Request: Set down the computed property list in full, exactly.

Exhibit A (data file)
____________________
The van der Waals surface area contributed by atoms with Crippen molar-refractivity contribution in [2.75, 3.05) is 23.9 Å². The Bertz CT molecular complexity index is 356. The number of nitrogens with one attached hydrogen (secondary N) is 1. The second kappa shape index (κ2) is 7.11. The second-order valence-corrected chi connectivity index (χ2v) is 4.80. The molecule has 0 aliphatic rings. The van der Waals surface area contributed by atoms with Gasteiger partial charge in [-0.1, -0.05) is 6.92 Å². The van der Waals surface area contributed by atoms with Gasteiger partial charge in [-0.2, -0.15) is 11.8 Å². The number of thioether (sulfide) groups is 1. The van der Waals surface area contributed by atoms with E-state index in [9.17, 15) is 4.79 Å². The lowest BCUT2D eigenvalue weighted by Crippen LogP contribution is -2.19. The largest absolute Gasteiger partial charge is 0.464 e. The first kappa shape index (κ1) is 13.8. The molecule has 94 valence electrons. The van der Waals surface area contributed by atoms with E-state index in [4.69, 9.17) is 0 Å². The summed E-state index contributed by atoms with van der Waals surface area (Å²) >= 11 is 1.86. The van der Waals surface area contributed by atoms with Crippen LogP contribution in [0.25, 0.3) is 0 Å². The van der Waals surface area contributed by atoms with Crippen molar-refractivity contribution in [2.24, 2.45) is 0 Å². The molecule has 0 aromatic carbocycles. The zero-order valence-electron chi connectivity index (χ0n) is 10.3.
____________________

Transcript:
The van der Waals surface area contributed by atoms with Crippen molar-refractivity contribution in [2.75, 3.05) is 23.9 Å². The Bertz CT molecular complexity index is 356. The number of nitrogens with one attached hydrogen (secondary N) is 1. The second kappa shape index (κ2) is 7.11. The second-order valence-corrected chi connectivity index (χ2v) is 4.80. The molecule has 0 aliphatic rings. The van der Waals surface area contributed by atoms with Gasteiger partial charge in [-0.1, -0.05) is 6.92 Å². The van der Waals surface area contributed by atoms with Gasteiger partial charge in [-0.2, -0.15) is 11.8 Å². The number of thioether (sulfide) groups is 1. The van der Waals surface area contributed by atoms with E-state index in [9.17, 15) is 4.79 Å². The lowest BCUT2D eigenvalue weighted by Crippen LogP contribution is -2.19. The largest absolute Gasteiger partial charge is 0.464 e. The first kappa shape index (κ1) is 13.8. The molecule has 94 valence electrons. The van der Waals surface area contributed by atoms with E-state index in [4.69, 9.17) is 0 Å². The summed E-state index contributed by atoms with van der Waals surface area (Å²) >= 11 is 1.86. The van der Waals surface area contributed by atoms with Crippen LogP contribution in [0.25, 0.3) is 0 Å². The van der Waals surface area contributed by atoms with Crippen molar-refractivity contribution in [2.24, 2.45) is 0 Å². The molecule has 0 aromatic carbocycles. The zero-order valence-electron chi connectivity index (χ0n) is 10.3.